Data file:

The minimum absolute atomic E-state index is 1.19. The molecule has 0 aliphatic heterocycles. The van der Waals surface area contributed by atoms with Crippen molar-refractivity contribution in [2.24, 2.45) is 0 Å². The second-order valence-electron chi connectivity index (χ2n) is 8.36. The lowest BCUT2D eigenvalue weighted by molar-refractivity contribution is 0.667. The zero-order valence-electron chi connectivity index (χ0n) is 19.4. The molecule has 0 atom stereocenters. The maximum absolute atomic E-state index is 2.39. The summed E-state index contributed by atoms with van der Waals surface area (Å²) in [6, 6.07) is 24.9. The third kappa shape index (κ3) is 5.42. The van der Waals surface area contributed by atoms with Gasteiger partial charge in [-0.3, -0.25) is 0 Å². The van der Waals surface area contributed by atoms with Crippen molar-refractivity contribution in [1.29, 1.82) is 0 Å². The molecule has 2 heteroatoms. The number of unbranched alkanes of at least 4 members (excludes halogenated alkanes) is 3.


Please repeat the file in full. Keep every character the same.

The minimum absolute atomic E-state index is 1.19. The molecule has 0 aliphatic heterocycles. The van der Waals surface area contributed by atoms with Crippen molar-refractivity contribution in [2.24, 2.45) is 0 Å². The second-order valence-electron chi connectivity index (χ2n) is 8.36. The lowest BCUT2D eigenvalue weighted by molar-refractivity contribution is 0.667. The zero-order valence-electron chi connectivity index (χ0n) is 19.4. The molecule has 0 atom stereocenters. The maximum absolute atomic E-state index is 2.39. The summed E-state index contributed by atoms with van der Waals surface area (Å²) in [6, 6.07) is 24.9. The third kappa shape index (κ3) is 5.42. The van der Waals surface area contributed by atoms with Gasteiger partial charge in [-0.3, -0.25) is 0 Å². The van der Waals surface area contributed by atoms with Crippen molar-refractivity contribution in [1.29, 1.82) is 0 Å². The molecule has 2 heteroatoms. The number of unbranched alkanes of at least 4 members (excludes halogenated alkanes) is 3.